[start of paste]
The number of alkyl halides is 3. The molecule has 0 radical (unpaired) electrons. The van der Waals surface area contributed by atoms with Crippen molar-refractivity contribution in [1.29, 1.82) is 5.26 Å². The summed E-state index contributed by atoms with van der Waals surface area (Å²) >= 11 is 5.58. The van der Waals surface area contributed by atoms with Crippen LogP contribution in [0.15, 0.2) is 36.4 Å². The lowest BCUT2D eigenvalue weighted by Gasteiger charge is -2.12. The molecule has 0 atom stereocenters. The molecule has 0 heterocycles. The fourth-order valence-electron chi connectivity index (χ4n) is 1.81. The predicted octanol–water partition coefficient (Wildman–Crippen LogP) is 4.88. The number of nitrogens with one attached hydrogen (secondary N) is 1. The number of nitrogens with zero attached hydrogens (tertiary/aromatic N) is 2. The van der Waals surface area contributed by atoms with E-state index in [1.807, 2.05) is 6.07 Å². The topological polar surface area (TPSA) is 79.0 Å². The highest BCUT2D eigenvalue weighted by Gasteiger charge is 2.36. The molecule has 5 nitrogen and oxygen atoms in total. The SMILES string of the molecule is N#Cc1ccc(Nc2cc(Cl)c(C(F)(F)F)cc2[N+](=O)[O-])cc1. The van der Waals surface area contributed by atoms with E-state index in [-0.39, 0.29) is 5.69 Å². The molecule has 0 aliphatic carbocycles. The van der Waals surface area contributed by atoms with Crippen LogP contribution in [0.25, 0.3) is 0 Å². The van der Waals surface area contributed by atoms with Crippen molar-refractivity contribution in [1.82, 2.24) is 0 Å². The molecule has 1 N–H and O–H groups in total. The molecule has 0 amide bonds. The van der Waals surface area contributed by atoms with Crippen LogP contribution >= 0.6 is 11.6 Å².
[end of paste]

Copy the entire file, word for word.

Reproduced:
The number of alkyl halides is 3. The molecule has 0 radical (unpaired) electrons. The van der Waals surface area contributed by atoms with Crippen molar-refractivity contribution in [1.29, 1.82) is 5.26 Å². The summed E-state index contributed by atoms with van der Waals surface area (Å²) >= 11 is 5.58. The van der Waals surface area contributed by atoms with Crippen LogP contribution in [0.15, 0.2) is 36.4 Å². The lowest BCUT2D eigenvalue weighted by Gasteiger charge is -2.12. The molecule has 0 atom stereocenters. The molecule has 0 heterocycles. The fourth-order valence-electron chi connectivity index (χ4n) is 1.81. The predicted octanol–water partition coefficient (Wildman–Crippen LogP) is 4.88. The number of nitrogens with one attached hydrogen (secondary N) is 1. The number of nitrogens with zero attached hydrogens (tertiary/aromatic N) is 2. The van der Waals surface area contributed by atoms with E-state index in [1.807, 2.05) is 6.07 Å². The topological polar surface area (TPSA) is 79.0 Å². The highest BCUT2D eigenvalue weighted by Gasteiger charge is 2.36. The molecule has 5 nitrogen and oxygen atoms in total. The SMILES string of the molecule is N#Cc1ccc(Nc2cc(Cl)c(C(F)(F)F)cc2[N+](=O)[O-])cc1. The van der Waals surface area contributed by atoms with E-state index in [-0.39, 0.29) is 5.69 Å². The molecule has 0 aliphatic carbocycles. The van der Waals surface area contributed by atoms with Crippen LogP contribution in [0.25, 0.3) is 0 Å². The van der Waals surface area contributed by atoms with Crippen molar-refractivity contribution in [1.82, 2.24) is 0 Å². The molecule has 1 N–H and O–H groups in total. The molecule has 0 amide bonds. The van der Waals surface area contributed by atoms with Crippen LogP contribution >= 0.6 is 11.6 Å².